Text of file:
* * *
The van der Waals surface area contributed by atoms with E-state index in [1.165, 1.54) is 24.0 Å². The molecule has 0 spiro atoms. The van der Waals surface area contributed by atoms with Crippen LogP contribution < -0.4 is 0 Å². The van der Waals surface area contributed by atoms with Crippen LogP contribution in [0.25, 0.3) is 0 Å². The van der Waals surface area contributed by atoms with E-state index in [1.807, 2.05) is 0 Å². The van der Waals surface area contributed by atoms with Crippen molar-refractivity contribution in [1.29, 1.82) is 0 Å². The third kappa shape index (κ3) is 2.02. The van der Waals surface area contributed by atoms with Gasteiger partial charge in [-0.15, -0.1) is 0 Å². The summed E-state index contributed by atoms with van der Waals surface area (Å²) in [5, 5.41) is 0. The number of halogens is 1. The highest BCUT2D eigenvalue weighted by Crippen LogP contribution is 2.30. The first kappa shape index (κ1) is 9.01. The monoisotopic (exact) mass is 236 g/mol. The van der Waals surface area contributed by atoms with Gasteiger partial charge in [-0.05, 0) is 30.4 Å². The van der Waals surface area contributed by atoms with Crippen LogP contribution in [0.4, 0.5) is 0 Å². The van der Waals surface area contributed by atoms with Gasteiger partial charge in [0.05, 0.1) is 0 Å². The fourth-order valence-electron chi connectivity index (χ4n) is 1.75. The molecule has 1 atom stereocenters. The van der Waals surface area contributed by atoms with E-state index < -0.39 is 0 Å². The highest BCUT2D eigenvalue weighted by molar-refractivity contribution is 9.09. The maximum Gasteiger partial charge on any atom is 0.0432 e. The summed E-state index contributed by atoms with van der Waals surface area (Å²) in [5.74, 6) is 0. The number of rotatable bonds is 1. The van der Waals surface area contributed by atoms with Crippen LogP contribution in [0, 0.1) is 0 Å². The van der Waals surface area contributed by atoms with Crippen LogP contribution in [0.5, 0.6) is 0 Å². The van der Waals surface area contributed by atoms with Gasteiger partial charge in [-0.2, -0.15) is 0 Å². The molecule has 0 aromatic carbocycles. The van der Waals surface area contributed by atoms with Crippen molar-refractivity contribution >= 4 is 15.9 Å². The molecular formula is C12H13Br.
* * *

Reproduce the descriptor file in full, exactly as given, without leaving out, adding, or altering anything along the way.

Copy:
The van der Waals surface area contributed by atoms with E-state index in [1.165, 1.54) is 24.0 Å². The molecule has 0 spiro atoms. The van der Waals surface area contributed by atoms with Crippen LogP contribution < -0.4 is 0 Å². The van der Waals surface area contributed by atoms with Crippen LogP contribution in [0.25, 0.3) is 0 Å². The van der Waals surface area contributed by atoms with E-state index in [1.807, 2.05) is 0 Å². The van der Waals surface area contributed by atoms with Crippen molar-refractivity contribution in [1.29, 1.82) is 0 Å². The third kappa shape index (κ3) is 2.02. The van der Waals surface area contributed by atoms with Gasteiger partial charge in [-0.15, -0.1) is 0 Å². The summed E-state index contributed by atoms with van der Waals surface area (Å²) in [5, 5.41) is 0. The number of halogens is 1. The highest BCUT2D eigenvalue weighted by Crippen LogP contribution is 2.30. The first kappa shape index (κ1) is 9.01. The monoisotopic (exact) mass is 236 g/mol. The van der Waals surface area contributed by atoms with Gasteiger partial charge in [-0.05, 0) is 30.4 Å². The van der Waals surface area contributed by atoms with Crippen LogP contribution in [0.4, 0.5) is 0 Å². The van der Waals surface area contributed by atoms with Gasteiger partial charge in [0.05, 0.1) is 0 Å². The fourth-order valence-electron chi connectivity index (χ4n) is 1.75. The molecule has 1 atom stereocenters. The van der Waals surface area contributed by atoms with E-state index < -0.39 is 0 Å². The highest BCUT2D eigenvalue weighted by molar-refractivity contribution is 9.09. The maximum Gasteiger partial charge on any atom is 0.0432 e. The summed E-state index contributed by atoms with van der Waals surface area (Å²) in [5.74, 6) is 0. The number of rotatable bonds is 1. The van der Waals surface area contributed by atoms with Crippen LogP contribution in [0, 0.1) is 0 Å². The van der Waals surface area contributed by atoms with Crippen LogP contribution in [0.5, 0.6) is 0 Å². The van der Waals surface area contributed by atoms with Gasteiger partial charge in [-0.2, -0.15) is 0 Å². The molecule has 0 aromatic carbocycles. The van der Waals surface area contributed by atoms with Crippen molar-refractivity contribution >= 4 is 15.9 Å². The molecular formula is C12H13Br.